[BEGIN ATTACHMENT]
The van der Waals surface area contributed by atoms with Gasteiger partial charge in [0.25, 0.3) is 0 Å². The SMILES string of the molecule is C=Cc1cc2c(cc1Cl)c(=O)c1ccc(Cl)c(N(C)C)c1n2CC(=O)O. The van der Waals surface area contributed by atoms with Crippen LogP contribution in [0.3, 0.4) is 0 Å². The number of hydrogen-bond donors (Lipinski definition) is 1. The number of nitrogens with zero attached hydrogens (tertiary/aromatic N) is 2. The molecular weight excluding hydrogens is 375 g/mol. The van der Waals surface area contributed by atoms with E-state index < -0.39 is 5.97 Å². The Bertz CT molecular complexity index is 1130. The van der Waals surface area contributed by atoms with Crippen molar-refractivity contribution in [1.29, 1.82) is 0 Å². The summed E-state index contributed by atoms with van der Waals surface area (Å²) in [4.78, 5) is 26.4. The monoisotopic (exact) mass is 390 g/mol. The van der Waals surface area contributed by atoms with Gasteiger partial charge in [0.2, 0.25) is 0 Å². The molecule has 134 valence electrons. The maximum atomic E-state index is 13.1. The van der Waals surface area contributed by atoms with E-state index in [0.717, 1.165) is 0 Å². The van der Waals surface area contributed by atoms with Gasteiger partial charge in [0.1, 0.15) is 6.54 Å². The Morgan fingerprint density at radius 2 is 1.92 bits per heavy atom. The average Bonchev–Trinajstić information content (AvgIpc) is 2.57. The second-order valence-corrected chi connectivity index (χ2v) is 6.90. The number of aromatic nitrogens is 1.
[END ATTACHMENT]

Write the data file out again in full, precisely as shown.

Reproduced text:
The van der Waals surface area contributed by atoms with Gasteiger partial charge in [0.25, 0.3) is 0 Å². The SMILES string of the molecule is C=Cc1cc2c(cc1Cl)c(=O)c1ccc(Cl)c(N(C)C)c1n2CC(=O)O. The van der Waals surface area contributed by atoms with Crippen LogP contribution in [0.3, 0.4) is 0 Å². The number of hydrogen-bond donors (Lipinski definition) is 1. The number of nitrogens with zero attached hydrogens (tertiary/aromatic N) is 2. The molecular weight excluding hydrogens is 375 g/mol. The van der Waals surface area contributed by atoms with E-state index < -0.39 is 5.97 Å². The Bertz CT molecular complexity index is 1130. The van der Waals surface area contributed by atoms with Crippen molar-refractivity contribution in [1.29, 1.82) is 0 Å². The summed E-state index contributed by atoms with van der Waals surface area (Å²) in [4.78, 5) is 26.4. The monoisotopic (exact) mass is 390 g/mol. The van der Waals surface area contributed by atoms with Gasteiger partial charge in [0.2, 0.25) is 0 Å². The molecule has 134 valence electrons. The maximum atomic E-state index is 13.1. The van der Waals surface area contributed by atoms with E-state index in [0.717, 1.165) is 0 Å². The van der Waals surface area contributed by atoms with Gasteiger partial charge in [0.1, 0.15) is 6.54 Å². The Morgan fingerprint density at radius 2 is 1.92 bits per heavy atom. The average Bonchev–Trinajstić information content (AvgIpc) is 2.57. The second-order valence-corrected chi connectivity index (χ2v) is 6.90. The number of aromatic nitrogens is 1.